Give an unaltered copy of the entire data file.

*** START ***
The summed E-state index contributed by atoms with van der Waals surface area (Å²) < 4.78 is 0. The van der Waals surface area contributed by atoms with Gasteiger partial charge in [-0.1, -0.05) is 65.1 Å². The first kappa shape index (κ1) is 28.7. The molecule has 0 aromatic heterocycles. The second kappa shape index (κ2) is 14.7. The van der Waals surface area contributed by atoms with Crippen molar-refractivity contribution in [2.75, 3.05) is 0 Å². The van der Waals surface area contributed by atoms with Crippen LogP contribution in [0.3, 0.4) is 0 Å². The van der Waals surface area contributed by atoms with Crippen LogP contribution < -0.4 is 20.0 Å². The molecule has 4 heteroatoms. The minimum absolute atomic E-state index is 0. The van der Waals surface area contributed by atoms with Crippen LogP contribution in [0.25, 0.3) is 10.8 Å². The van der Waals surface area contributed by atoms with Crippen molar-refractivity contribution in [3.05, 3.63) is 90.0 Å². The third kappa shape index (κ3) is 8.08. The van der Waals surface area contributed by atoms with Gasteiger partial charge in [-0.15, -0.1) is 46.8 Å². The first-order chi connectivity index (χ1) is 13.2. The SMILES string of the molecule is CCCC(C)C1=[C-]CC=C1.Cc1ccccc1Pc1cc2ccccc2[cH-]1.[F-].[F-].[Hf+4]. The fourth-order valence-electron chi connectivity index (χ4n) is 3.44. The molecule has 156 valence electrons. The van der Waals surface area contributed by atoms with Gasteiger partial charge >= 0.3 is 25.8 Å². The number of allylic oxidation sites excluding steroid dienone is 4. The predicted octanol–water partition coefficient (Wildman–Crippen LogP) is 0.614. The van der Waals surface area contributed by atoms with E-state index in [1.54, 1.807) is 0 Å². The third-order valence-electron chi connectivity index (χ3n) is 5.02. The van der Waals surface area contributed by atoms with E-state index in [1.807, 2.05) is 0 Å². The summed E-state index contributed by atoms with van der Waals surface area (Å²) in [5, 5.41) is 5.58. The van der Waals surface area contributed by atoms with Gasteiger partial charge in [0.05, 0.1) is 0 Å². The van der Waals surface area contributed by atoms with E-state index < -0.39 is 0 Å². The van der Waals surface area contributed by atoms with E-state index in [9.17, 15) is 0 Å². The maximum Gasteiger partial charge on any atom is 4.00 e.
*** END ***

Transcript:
The summed E-state index contributed by atoms with van der Waals surface area (Å²) < 4.78 is 0. The van der Waals surface area contributed by atoms with Gasteiger partial charge in [-0.1, -0.05) is 65.1 Å². The first kappa shape index (κ1) is 28.7. The molecule has 0 aromatic heterocycles. The second kappa shape index (κ2) is 14.7. The van der Waals surface area contributed by atoms with Crippen molar-refractivity contribution in [2.75, 3.05) is 0 Å². The van der Waals surface area contributed by atoms with Crippen LogP contribution in [0.3, 0.4) is 0 Å². The van der Waals surface area contributed by atoms with Crippen LogP contribution < -0.4 is 20.0 Å². The molecule has 4 heteroatoms. The minimum absolute atomic E-state index is 0. The van der Waals surface area contributed by atoms with Crippen LogP contribution in [0.25, 0.3) is 10.8 Å². The van der Waals surface area contributed by atoms with Crippen molar-refractivity contribution in [3.05, 3.63) is 90.0 Å². The third kappa shape index (κ3) is 8.08. The van der Waals surface area contributed by atoms with Gasteiger partial charge in [-0.15, -0.1) is 46.8 Å². The first-order chi connectivity index (χ1) is 13.2. The SMILES string of the molecule is CCCC(C)C1=[C-]CC=C1.Cc1ccccc1Pc1cc2ccccc2[cH-]1.[F-].[F-].[Hf+4]. The fourth-order valence-electron chi connectivity index (χ4n) is 3.44. The molecule has 156 valence electrons. The van der Waals surface area contributed by atoms with Gasteiger partial charge >= 0.3 is 25.8 Å². The number of allylic oxidation sites excluding steroid dienone is 4. The predicted octanol–water partition coefficient (Wildman–Crippen LogP) is 0.614. The van der Waals surface area contributed by atoms with E-state index in [1.54, 1.807) is 0 Å². The third-order valence-electron chi connectivity index (χ3n) is 5.02. The van der Waals surface area contributed by atoms with E-state index in [1.807, 2.05) is 0 Å². The summed E-state index contributed by atoms with van der Waals surface area (Å²) in [5, 5.41) is 5.58. The van der Waals surface area contributed by atoms with Gasteiger partial charge in [0.05, 0.1) is 0 Å². The van der Waals surface area contributed by atoms with E-state index < -0.39 is 0 Å². The van der Waals surface area contributed by atoms with E-state index in [9.17, 15) is 0 Å². The maximum Gasteiger partial charge on any atom is 4.00 e.